Feliz Año 2017

Dear Friends:  Well, Año Viejo made up for all we missed at Christmas. At least that was the case for me, as Michael decided not to make the long, panting hike up the mountain to join the end-of-year procession that lasted all afternoon and into the evening, through heavy fog and sprinkling rain, and finally included about 1000 folks (almost all in incredible masks and disguises). Michael and Paiwa, visiting for the holiday, stayed happily by the fire, but I joined them later for an important event at our house.  It was a wonderful experience! This annual celebration on the last day of the year is apparently unique to the community of Quilloac, made up of about eight or so comunas – distinct hamlets, each with a theme they were to act out with disguises and masks. We hiked to each comuna, where a stage was set for a short program before we marched on with those comuneros joining. I confess I couldn’t tell one theme from another, but the masks and costumes were very funny – many men dressed as women and maybe women dressed as men – harder to tell. Those in disguise stayed in character all day – giving speeches at each comuna – (someone dressed as an elder speaking in high, quivering voice, for example). Many jokes in Kichwa passed me by, but the crowd loved every minute, and for me the visual spectacle made it all worthwhile. This guy below pushed a stroller with two “babies” the whole day.  

But by the end of the day, after climbing up over 11,000 feet and shooting all day, I was too tired and cold to wait for the performances at the end point- the Quilloac school complex – and to hear who had won prizes for the best themes.     

I have to give credit here to my excellent assistant, godson Luis Gabriel, ten years old, who took charge of my pocket camera and charged up the mountain ahead of me to shoot photos as I was left breathless on the roadside.. (That is his mother Mercedes behind him on his right – an old friend, early scholarship graduate, lawyer, with other community leaders who invited me for this event. What I missed later was the burning of the giant effigies at midnight, after the performances and music and dancing. Earlier I’d seen students building them.

  

But then we had our own event back at home. Paiwa had found a small monigote in town (a cousin of Spongebob Squarepants) and brought it to Michael to make an effigy. It worked perfectly with the Trump mask he’d found last week. They dressed him up with my garden gloves and made a bonfire ready to light when I got home about 7:00.

 We were in bed with our books by 9:30 or so, but awakened abruptly at midnight with volleys of bombas – some sounding as though on top of our house – and fireworks near and far that went on for about 15 minutes. Then all was quiet and we knew 2017 was here…

Cañari Women’s Scholarship Foundation

scholarship meeting boost

Dear Friends: Without looking at the calendar I seem to have an internal clock that tells me the day has come to write the annual fundraising letter for the Cañari Women’s Education Foundation. So let me start as I did last year, by introducing our scholarship women. The photo above was taken at our June meeting, right before I left Cañar, when the gathering brought together both our graduates and present scholars – an amazing group of women!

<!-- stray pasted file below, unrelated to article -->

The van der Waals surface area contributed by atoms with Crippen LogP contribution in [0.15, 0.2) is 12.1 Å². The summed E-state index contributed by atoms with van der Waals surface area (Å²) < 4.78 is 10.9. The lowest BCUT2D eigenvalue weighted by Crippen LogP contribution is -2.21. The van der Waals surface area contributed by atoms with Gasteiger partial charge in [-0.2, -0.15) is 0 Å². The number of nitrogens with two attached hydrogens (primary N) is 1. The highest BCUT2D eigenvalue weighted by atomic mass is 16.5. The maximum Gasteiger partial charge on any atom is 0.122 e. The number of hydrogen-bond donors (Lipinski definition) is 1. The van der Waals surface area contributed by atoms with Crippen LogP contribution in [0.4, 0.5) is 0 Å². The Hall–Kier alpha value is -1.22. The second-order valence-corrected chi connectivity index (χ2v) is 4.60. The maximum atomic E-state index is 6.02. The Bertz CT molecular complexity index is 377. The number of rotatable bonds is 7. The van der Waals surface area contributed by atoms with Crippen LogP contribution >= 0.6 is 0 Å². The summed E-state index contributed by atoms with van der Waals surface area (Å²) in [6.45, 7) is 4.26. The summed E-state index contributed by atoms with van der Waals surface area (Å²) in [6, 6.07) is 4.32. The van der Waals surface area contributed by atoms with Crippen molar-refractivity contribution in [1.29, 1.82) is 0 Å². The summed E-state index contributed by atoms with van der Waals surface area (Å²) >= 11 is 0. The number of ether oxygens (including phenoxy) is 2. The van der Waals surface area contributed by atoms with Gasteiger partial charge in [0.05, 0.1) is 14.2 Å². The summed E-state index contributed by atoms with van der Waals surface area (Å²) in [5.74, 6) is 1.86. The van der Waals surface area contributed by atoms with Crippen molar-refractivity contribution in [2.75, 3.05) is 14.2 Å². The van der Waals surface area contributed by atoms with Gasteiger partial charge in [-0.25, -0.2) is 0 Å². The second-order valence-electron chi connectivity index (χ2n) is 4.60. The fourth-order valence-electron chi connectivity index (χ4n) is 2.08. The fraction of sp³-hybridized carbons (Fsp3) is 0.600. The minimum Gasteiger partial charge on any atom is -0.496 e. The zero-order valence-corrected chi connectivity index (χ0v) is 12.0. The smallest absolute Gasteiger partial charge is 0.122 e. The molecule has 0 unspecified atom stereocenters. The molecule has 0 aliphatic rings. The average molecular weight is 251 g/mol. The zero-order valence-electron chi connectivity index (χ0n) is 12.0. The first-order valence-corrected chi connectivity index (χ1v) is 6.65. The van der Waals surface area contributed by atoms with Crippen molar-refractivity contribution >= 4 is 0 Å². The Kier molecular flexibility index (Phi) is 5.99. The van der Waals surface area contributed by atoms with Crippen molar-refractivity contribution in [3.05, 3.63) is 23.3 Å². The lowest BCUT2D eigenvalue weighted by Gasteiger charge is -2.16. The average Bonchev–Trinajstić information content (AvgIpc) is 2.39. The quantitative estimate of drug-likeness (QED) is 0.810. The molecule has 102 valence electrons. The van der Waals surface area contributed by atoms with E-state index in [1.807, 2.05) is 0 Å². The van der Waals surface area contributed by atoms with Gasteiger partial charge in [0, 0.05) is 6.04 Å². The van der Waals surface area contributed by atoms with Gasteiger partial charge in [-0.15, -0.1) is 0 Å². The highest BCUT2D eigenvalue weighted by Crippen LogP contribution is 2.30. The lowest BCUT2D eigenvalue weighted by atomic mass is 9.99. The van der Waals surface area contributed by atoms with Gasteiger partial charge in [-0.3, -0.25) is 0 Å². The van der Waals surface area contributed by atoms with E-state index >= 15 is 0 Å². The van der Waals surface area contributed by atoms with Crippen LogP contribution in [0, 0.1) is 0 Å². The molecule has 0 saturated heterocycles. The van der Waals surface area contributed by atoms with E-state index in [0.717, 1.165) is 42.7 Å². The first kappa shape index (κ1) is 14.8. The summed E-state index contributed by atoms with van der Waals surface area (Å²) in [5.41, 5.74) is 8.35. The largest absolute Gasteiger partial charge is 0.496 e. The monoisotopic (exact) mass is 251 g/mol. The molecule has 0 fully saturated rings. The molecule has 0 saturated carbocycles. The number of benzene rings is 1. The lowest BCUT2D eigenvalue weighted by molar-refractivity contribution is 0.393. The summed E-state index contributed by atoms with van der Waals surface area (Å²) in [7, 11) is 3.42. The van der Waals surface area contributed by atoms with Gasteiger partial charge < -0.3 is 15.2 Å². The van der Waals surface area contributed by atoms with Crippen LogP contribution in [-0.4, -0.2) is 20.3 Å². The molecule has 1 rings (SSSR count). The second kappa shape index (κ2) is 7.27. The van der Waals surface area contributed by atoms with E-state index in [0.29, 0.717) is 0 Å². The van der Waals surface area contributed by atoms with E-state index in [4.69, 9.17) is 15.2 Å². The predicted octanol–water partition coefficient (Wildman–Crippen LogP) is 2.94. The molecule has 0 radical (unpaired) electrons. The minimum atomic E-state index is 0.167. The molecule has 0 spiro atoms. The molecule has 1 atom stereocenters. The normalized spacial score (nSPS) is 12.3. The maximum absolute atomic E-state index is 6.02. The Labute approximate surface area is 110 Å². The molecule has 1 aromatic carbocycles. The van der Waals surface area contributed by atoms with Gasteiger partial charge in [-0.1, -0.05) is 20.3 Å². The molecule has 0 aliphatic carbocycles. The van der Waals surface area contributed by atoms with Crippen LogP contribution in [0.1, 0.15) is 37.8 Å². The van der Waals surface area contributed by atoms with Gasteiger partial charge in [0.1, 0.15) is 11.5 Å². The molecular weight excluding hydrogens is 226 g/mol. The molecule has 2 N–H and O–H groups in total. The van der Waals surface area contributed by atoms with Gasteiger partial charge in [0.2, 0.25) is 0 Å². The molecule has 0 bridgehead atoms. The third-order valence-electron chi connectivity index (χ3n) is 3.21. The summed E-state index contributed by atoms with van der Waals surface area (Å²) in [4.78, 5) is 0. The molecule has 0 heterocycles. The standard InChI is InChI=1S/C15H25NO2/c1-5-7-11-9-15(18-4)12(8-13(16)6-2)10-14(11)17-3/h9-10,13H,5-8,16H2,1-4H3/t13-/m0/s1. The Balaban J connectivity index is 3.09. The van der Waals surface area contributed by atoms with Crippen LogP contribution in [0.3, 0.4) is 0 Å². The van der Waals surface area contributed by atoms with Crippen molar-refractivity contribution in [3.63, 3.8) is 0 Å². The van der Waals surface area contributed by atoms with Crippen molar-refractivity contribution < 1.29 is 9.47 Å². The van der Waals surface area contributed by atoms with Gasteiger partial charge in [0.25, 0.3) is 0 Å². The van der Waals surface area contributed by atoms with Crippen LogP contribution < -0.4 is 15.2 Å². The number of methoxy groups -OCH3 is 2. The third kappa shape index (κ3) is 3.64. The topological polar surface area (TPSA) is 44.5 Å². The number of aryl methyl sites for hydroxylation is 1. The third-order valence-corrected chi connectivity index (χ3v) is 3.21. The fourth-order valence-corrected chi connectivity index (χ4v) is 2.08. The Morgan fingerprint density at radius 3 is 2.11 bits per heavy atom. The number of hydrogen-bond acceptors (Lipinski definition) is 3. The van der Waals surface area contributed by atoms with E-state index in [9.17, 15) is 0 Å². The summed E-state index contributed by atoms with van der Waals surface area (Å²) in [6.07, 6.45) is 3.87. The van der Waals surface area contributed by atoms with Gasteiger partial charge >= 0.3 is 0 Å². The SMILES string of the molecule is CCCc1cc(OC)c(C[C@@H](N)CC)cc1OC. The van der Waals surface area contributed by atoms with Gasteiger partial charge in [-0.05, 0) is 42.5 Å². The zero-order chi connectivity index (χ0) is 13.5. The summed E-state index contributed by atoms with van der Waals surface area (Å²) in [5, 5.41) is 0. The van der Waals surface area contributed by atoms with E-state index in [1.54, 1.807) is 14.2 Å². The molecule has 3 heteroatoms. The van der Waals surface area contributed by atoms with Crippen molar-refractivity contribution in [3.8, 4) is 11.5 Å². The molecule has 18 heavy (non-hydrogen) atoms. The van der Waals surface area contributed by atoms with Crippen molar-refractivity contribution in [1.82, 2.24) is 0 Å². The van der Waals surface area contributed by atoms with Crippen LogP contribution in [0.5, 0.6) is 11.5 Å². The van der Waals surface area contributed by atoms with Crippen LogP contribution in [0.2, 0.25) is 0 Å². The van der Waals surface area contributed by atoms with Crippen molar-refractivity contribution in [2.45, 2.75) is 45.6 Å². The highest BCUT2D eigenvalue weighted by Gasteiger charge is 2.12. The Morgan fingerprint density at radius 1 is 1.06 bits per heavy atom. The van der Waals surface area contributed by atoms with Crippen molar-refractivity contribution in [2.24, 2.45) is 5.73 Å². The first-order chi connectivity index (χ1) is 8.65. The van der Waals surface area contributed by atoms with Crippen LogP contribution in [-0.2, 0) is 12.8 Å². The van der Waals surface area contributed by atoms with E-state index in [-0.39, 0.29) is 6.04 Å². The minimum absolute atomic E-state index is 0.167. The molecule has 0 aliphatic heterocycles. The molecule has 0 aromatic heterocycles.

2015 marks the tenth anniversary of the scholarship program in Cañar, and we are thrilled to have twelve graduates and ten women presently studying (I count and see not all are present). I’m particularly pleased to report that every graduate is employed, almost all in their chosen professions and in their home communities: lawyer, agronomist, nurse, economist, dentist, psychologist, nutritionist, veterinarian, and more. In many cases they are the first indigenous woman in their fields.

overview meeting croppedOne purpose of the meeting was so our graduates could inform and inspire incoming and present scholars: to urge them to keep studying no matter what (marriage, childbearing, failing to pass courses); to keep their eye on the prize of becoming a professional indigenous woman; and to describe life in the post-graduate, working world. It was a wonderful celebration that began with a communal lunch, followed by testimonials (a tradition in Cañari meetings) and a few tears (also a tradition).paiwa sara meeting copy

Three years ago, President Correa’s government announced that higher education at state universities would become tuition-free. This was the good news. The “bad” news was that every student aiming for university had to pass an exam similar to the SATs in the U.S. The law took effect suddenly, and Cañari students, along with rural students everywhere in Ecuador, were ill-prepared to take these exams, as were their teachers to meet new instructional standards. Chaos ensued, with thousands of students failing to pass the exams, and more applying for “free” education than places were available.three in a row copy

Our Cañar board of directors considered options. Even the best students at local high schools were not getting into university. We thought about giving stipends for prep courses, but were stumped at the thought of trying to decide who should receive such help. But we did agree to give a scholarship to any woman applicant who was accepted into a university, rather than require that they complete the first year (our previous rule). For two years, as young women came knocking on my door, I listened and made notes as they told stories of failing the exam multiple times, feeling adrift and out of school when all they wanted was to continue studying. It was heartbreaking, but slowly the situation resolved: teachers learned to instruct toward the exams, students learned how to take the exams, and market forces weighed in with a new industry of test-prep courses of varying qualities named for Albert Einstein, Copernicus and Stephen Hawking.

This year we have ten women holding scholarships. Some had begun courses before the exam requirement and applied mid-stream in their studies. Others took the exam two or three times and finally got a score that allowed them to enroll. (Different degree programs require different scores.) And others benefited from the higher standards demanded of teachers (while raising their pitiful salaries so they didn’t have to work second jobs), and passed the exam in their last year of high school.

Vicenta & mom copy

Families are crucial to the success of our program, and they support their daughters in many ways: sending food, giving encouragement, babysitting. Most scholrship women are the first in their family to go beyond high school (or 8th grade) and you can imagine the tremendous pride at the moment of graduation. P1060156

All the women study full time at state institutions, most at the University of Cuenca or the Technical University in Riobamba. They live away from home in rented rooms with shared kitchens, coming home on weekends and holidays. The Foundation gives each woman a monthly stipend of $100 or $120 to help cover fees, room and board, travel and other expenses for the five years of most undergraduate degree programs. We also provide a one-time $500 to each woman for thesis and graduation costs, which means our support for each woman averages about $1500 a year, an amazingly low cost for a university education in any country. Since 2012 we also offer our graduates a stipend for master’s degrees.